Consider yourselves warned. Two days ago, at the advice of a gardening blog, I sprinkled a generous helping of crushed red pepper in a section of my front yard to keep the rabbits from chomping the grass down to the crown. It appears to be working as I haven’t seen a rabbit on my yard since the application.
Here’s the problem: The pigeon shown here, which I have not seen in my yard before, spent several minutes this morning pecking around in the same area.
I haven’t researched the effect of crushed red pepper on the digestive systems of birds. But if a high concentration of spicy food has near the impact on this pigeon that it has on my belly, I’m just saying you may want to park your cars in the garage for a few days.
I’m back on the grid after four days of rehearsing for retirement on the beaches of Cali. At 45, I’m starting to realize body boarding is a spectator sport. Those waves look so peaceful, but they threw me around like a rag doll. More Advil, please.
True story: on day one, a lifeguard came down and warned me against trying to ride the breaker waves. Something about risk of a broken neck or back. Wonder how he knew I had no clue what I was doing. Maybe it was the wrist leash I had strapped to my ankle. Lol!
Full disclosure: I am not in this picture. If I were, you would see a board in the air and my arms and legs protruding from the whitewater. 🙂
Does a guarantee really mean anything in this day and age? Think about it: When something goes wrong with an item you buy at a retail store, who bears the burden of proof? The consumer.
What do you hear when something goes wrong with something you purchase? Prove to me you bought it here when you say you did. Prove to me you didn’t break it through misuse.
With services, it can be even more tricky, unless you have it all in writing. And then you have the burden of keeping the paperwork filed someplace where you can retrieve it.
Recently I found someone who has put an end to all that nonsense. We’re in the market to have our exterior block wall covered with a stucco. I’m a bit of a bargain shopper so I called Dwight after seeing his handwritten sign on a neighborhood street corner.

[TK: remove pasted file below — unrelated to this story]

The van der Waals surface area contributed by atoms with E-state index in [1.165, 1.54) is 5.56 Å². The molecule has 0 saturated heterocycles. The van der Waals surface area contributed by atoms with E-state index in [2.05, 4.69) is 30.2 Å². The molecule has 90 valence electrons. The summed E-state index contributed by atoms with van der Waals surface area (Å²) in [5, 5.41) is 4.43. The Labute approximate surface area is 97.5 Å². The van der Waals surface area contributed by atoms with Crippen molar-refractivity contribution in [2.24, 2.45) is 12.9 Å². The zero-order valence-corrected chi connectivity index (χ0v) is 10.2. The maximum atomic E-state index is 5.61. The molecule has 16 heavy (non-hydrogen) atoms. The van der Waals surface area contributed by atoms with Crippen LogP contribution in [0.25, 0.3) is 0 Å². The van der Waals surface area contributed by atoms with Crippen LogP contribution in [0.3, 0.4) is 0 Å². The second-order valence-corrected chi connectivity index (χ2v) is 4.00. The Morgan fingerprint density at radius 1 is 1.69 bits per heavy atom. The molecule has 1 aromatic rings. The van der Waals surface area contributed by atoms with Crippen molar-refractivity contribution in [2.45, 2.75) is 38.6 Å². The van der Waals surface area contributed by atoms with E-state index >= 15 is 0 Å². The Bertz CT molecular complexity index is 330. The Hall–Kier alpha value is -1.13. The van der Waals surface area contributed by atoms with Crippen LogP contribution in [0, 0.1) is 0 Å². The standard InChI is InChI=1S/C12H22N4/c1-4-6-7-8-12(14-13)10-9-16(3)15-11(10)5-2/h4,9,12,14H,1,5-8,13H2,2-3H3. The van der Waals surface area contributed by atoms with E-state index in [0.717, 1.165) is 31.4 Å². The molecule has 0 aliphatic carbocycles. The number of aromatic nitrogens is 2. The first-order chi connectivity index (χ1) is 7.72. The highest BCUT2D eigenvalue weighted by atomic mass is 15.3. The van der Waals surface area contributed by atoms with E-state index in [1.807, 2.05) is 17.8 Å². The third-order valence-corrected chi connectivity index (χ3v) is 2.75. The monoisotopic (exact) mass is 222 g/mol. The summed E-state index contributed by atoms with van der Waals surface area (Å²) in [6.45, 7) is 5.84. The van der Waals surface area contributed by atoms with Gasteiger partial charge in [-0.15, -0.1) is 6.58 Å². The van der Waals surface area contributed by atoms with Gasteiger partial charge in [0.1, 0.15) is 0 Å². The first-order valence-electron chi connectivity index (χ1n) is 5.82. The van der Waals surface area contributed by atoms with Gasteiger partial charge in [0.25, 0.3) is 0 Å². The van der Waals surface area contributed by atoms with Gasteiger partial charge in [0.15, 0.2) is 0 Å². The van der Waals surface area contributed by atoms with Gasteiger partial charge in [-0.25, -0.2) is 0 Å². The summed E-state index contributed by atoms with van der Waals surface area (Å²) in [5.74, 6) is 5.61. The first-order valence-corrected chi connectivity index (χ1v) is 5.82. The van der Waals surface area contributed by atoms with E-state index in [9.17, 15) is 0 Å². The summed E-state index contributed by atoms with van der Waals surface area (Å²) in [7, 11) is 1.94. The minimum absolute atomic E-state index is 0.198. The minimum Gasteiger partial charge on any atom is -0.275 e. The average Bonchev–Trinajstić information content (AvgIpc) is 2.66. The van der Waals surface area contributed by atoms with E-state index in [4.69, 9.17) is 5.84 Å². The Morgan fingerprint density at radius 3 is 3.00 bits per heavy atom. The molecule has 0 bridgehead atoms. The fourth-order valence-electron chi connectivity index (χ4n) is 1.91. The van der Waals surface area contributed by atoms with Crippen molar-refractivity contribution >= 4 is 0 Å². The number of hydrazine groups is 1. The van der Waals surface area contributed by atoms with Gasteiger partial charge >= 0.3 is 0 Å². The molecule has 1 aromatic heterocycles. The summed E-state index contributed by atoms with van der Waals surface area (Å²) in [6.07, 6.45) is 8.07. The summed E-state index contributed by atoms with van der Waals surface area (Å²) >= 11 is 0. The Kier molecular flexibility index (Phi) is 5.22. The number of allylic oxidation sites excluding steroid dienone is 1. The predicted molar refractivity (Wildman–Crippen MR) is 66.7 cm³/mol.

As I worked my way through a litany questions in the backyard, I got around to asking if his work comes with a warranty.
“Yes!” was his response. “As long as I’m alive my work is warrantied. So for about another 25 to 30 years or so. After that, you’re on your own.”
Now wait, before you get all worked up about the title of this article, take note I’m not advocating drone strikes. In fact, I’m not even a big fan of drones that could carry out strikes.
The purpose of this post is to leverage a hot topic in the news today to raise awareness of the cool, relatively inexpensive micro-drones that you and I can own and operate.
I was first made aware of such drones when a Facebook friend of mine posted a video taken by his drone that was purchased for a few hundred dollars. I was amazed with the simplicity and high-quality resolution. In essence, we’re talking about a remote controlled helicopter with a built in video camera.
I didn’t run out and buy a drone right away, but believe me it’s something I think about often. My interest turned to near obsession when I searched YouTube for videos taken by individuals with drones. Here are a few examples:
Should you take the time to see what these micro-drones can do, I’m sure you’ll agree there are limitless applications. Envision a roofing contractor giving you a video bid on a roof repair without the use of a ladder. Think of the golf course superintendent who could survey the course with a quick fly-by. How about search crews looking for a lost hiker?
Ya, there are also the issued of people with bad intentions such as peeping Toms that could misuse them, but that’s where paintball guns take on a new purpose.
Hey, let’s not take life so seriously. Of course no government should be able to use drones to wipe out it’s own citizens. But wouldn’t the world be a better place if we all had our own personal drone?
We’ve all seen them: The cell phone towers disguised to blend into the surroundings after complaints of the unsightly, high-frequency transmitters dotting the landscape. Below are a few of the more original cell phone towers in disguise that I have come across.
True story: On a cold, dark winter night in the early 90s, I left Omaha with three of my bachelor buddies on a ski trip to Colorado. Our plan was to leave town when Tom finished his night shift at UPS. We would take turns driving all night and end up at the ski resort just in time for the lifts to open.